I am unemployed and believe that is making it harder for me to land a new job Do recruiters hold it against you if you’re unemployed?
Rather than worrying about being currently employed, I think it is much more important to create the feeling that the candidate is in demand. We recently were working with an executive level candidate who was just coming back to the work force after taking a two year sabbatical to care for her gravely ill husband. Because we were able to share the feeling with the hiring manager that this was an exceptionally skilled candidate whose talents were in high demand, that would undoubtedly have a short shelf life once others were made aware of her availability, there was a strong sense of urgency to create a package that would entice her to accept their role as quickly as possible. She ultimately ended up with two strong offers, and was in the enviable position of choosing between them. That particular candidate is currently enjoying one last big vacation with her fully recovered husband prior to starting her new role, so that was a fun one to work on!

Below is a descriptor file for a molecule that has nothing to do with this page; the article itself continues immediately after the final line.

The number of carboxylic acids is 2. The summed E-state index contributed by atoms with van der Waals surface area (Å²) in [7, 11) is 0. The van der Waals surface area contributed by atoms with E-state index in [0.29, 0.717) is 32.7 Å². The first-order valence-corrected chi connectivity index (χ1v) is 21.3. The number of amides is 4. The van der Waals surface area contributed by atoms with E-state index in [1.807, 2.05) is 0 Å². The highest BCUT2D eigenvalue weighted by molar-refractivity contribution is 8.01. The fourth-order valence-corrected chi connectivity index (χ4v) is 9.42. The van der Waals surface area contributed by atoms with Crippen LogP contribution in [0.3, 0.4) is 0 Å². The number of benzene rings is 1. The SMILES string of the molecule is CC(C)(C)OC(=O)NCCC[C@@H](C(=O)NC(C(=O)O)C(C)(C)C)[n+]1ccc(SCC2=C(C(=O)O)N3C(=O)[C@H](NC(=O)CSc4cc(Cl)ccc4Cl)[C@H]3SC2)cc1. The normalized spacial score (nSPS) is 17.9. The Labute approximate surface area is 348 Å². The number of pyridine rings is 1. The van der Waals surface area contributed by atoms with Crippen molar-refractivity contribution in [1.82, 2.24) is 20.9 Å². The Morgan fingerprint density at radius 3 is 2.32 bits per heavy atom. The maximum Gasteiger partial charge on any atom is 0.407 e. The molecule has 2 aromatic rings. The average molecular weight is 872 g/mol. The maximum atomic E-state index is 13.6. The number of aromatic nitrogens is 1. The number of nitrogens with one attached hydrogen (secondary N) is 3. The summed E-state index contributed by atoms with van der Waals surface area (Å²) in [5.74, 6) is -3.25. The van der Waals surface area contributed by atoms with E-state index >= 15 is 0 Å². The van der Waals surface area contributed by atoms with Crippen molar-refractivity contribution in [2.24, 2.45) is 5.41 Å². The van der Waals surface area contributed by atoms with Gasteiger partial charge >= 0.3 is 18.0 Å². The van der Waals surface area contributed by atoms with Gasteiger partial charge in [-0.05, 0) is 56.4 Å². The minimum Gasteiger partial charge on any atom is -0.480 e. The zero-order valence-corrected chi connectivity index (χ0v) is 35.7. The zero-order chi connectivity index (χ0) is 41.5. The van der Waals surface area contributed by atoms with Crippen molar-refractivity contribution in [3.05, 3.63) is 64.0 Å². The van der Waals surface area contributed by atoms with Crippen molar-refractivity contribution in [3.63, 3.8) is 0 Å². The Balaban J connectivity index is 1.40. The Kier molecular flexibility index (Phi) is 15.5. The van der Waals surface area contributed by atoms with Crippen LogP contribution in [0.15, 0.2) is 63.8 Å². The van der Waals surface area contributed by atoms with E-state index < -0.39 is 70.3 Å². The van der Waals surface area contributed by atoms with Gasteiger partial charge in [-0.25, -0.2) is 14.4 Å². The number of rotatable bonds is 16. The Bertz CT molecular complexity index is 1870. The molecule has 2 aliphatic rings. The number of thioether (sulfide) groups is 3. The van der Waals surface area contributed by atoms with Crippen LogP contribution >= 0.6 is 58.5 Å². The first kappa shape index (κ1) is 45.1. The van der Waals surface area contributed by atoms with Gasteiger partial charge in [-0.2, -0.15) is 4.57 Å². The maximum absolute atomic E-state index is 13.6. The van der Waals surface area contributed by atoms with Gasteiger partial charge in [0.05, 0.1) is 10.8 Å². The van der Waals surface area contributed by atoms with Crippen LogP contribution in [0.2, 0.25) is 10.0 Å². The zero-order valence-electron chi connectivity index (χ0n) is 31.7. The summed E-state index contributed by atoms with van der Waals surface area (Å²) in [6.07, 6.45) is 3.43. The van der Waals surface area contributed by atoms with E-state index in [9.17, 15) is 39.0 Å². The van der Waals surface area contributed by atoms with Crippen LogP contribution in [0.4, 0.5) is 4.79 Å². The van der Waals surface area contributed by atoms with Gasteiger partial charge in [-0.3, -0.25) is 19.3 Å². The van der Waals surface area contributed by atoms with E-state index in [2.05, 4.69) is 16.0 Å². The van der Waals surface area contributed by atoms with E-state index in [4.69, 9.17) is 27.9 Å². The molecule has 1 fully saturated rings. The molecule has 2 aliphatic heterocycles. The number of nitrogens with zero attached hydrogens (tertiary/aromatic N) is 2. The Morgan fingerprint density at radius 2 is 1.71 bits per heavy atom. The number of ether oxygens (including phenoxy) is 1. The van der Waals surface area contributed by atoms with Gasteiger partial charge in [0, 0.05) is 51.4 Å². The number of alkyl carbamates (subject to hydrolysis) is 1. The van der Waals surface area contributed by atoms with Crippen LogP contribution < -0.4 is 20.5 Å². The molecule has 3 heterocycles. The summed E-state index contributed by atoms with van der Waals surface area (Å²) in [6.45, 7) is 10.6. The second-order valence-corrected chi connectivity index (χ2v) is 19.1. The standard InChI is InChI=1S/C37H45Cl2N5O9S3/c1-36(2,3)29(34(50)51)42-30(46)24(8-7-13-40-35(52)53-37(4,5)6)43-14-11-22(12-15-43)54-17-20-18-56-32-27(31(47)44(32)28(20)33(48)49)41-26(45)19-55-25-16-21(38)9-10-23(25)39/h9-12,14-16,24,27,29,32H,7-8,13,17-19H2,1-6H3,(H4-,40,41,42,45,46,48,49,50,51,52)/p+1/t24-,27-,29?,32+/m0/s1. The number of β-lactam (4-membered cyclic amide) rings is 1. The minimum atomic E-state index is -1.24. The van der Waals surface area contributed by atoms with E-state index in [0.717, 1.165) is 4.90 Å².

Barring life circumstances that cause people to make a decision to temporarily leave the work force, in cases where someone is terminated or the situation is simply unbearable, and they leave prior to securing their next role, there is always concern that they have lessened their negotiating position. Once again, I think focusing on enhancing a candidate’s skill set to create the impression that the candidate is in demand is the key to success, as opposed to worrying about their current status of employment.
If a hiring manager asks why you left before securing your next job, I think a good way to overcome that objection is to simply say that you have chosen to focus 100% of your attention on your job search because ethically you were not comfortable staying in your previous role while also looking for your next position, once it became clear that you could no longer work there for whatever reason.
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